A single conversation across the table with a wise person is worth a month’s study of books ~Chinese Proverb
It was impossible to get a conversation going; everybody was talking too much. ~ Yogi Berra
I consulted WikiHow for tips about how to carry on a conversation, because starting, maintaining, and ending a conversation gracefully takes work for people on the autism spectrum.
Here are some steps and considerations:
Take some time to try to judge the person’s mood [who it is you are thinking of speaking to]. Take time to learn facial expressions.
Improve Your Social Skills recommends two great books after much research.
What Everybody Is Saying, by Joe Navarro
Dan Wendler, from Improve Your Social Skills [a gentleman with Aspergers who started that site], summarizes this book as follows:
What Every Body Is Saying is a phenomenal body language book. Unlike many other body language books which simply give you a laundry list of every single body language signal under the sun, What Every BODY Is Saying focuses on the most important signals to make application easy.
If you’re looking to expand your knowledge of body language beyond the lessons in Improve Your Social Skills, I recommend this book as your next step. As a bonus, it’s written by an ex-FBI agent, so the examples in the book are exciting real-life examples of the author using body language to catch criminals.
Find A Good Topic
You can talk about local weather, a popular sport event, or news about a very popular personality. It may seem like small talk, but this is how you build trust when you don’t know someone well. Think of small talk as the kindling for building a fire: it’s small, but you can’t start a fire without it.
If you can’t think of something to say, look around you. Speak something nice about things like the floor, a picture in the room, or the decorations. Or listen to what others around you are talking about. You can listen to other conversations going on in the room even before approaching someone, so that you fill your head with ideas for topics to talk about.
Ending your questions with, “isnt’ it?” will invite the other person to give their opinion. [Just don't ask that question after every single statement].
Zeenat Syal, a professional counselor, wrote a blog post called How To Ask Positive Questions for Deeper and More Meaningful Connections.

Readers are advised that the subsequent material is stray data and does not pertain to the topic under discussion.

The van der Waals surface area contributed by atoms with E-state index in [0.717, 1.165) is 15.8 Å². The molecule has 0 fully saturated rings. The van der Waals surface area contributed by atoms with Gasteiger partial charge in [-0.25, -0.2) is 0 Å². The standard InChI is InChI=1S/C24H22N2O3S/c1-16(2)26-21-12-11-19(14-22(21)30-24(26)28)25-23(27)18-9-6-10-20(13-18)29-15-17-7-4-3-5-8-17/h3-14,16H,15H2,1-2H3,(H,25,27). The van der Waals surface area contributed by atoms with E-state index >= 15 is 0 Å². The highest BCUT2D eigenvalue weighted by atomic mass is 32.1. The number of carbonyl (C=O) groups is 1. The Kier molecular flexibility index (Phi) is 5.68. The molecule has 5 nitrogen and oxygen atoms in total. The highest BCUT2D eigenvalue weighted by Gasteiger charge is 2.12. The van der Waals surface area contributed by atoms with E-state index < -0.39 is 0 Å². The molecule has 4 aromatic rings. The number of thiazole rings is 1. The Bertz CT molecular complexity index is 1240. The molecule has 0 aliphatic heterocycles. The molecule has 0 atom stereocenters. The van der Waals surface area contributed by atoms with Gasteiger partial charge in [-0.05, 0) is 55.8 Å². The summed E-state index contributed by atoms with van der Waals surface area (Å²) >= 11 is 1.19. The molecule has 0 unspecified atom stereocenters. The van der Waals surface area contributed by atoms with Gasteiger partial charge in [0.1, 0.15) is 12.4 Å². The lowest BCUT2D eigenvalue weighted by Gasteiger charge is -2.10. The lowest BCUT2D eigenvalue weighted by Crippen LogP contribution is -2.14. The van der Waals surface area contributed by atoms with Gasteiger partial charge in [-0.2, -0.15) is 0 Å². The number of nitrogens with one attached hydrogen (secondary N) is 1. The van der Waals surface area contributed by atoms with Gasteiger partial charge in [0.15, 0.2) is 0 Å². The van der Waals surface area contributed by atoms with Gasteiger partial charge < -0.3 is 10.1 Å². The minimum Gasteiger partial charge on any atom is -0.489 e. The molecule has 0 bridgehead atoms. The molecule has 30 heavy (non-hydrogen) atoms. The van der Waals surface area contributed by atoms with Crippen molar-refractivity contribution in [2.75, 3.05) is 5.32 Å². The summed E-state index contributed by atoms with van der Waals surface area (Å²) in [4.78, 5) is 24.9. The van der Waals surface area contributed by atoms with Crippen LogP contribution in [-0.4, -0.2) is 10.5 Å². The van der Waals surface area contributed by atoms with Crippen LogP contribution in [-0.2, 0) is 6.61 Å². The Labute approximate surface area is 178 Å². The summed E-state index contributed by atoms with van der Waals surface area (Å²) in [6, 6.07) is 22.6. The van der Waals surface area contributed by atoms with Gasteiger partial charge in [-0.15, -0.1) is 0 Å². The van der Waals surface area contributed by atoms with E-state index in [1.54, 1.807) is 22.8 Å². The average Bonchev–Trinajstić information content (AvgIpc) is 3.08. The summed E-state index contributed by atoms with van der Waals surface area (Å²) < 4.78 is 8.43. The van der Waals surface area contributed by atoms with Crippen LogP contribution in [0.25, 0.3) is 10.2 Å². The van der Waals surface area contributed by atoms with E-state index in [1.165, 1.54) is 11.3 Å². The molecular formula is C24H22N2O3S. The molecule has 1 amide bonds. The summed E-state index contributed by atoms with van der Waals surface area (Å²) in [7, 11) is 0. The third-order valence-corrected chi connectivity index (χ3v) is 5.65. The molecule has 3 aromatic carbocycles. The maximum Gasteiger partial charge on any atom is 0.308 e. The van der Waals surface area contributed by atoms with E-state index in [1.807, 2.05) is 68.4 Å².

Open Ended questions allow for a range of responses (versus close ended, yes or no questions).
• “What have you been doing with your free time?”
• “How is the economy treating you?”
• “What projects have you been working on?”
• “I’d love to know more about your family. What are your kids involved in?”
The Story Question: “How Did You Get Started in [xyz] Business?”
Everyone loves to tell their story. Regardless of whether you feel bored or uninterested, remember that when you ask someone to tell you about their life, you are communicating that you care about them.
The Passion Question: ”What Do You Love Best About What You Do?”
Ask them for details about what they do. For example, “So you are an interior designer; what do you love best about your job?”
Ask the question, “Why?”
Larry King makes a living as a talk show host; asking questions is what he does. He interviews everyone from top celebrities to world leaders on “Larry King Live.” He has often said his favorite question is “Why?” “Why did you do that?” “Why did you go there?” “Why did that interest you?” “Why is that important?”
That one, simple, three-letter word,– “Why?” – has enormous power. It probes. It digs. It illuminates. It gets to the heart of the matter. It puts thought process and motives into context. It is at the center of meaningful dialogue and understanding. ~Zeenat Syal, Positive Provocations
Listen with your body. Listen with your eyes. (Go to SocialThinking.Com for more tips on how to listen with your eyes and body). Your body should be facing a person, while respecting their personal space.
During The Conversation
Show your interest in the other person. Let the person talk, explain, and complete her viewpoint. Interrupt the person with another question only if you think s/he is talking for too long. Study their facial expressions to understand whether they are communicating mutual interest in the conversation.
End The Conversation Well
Wait for both of you to finish the topic you were talking about.
It also helps to think about ping pong. When you play ping pong (or if you’ve ever watched a game), speaking and listening is like the ball being hit back and forth.
Both of you will exchange questions and answers.
When you’ve both completed the topic, you can decide whether you want to start another topic, or you can say, “It was nice to meet you.” Smile, and turn away.
Here are a couple of WikiHow’s you may find helpful:
How To Carry On A Conversation
How To End A Conversation
Dan from Improve Your Social Skills says this about this book:
How To Talk To Anyone has 92 different tips for social interactions. Each tip is about a page or two long, and is usually simple enough that it can be boiled down into a sentence or two (which the author helpfully does at the end of each chapter.) They cover different topics, from conversation to remembering names to making a good first impression.
The beauty of the tips is the way they are presented. Lowndes has a rare gift for making the tips memorable, which is incredibly helpful when trying to apply them. And the bite-size nature of each tip makes it easy to practice them one at a time. Not every tip in this guide is helpful, but there are enough gems for it to be well worth your time.
Please let me know any other tips or suggestions that have helped you carry on a conversation!
Image credit: devas / 123RF Stock Photo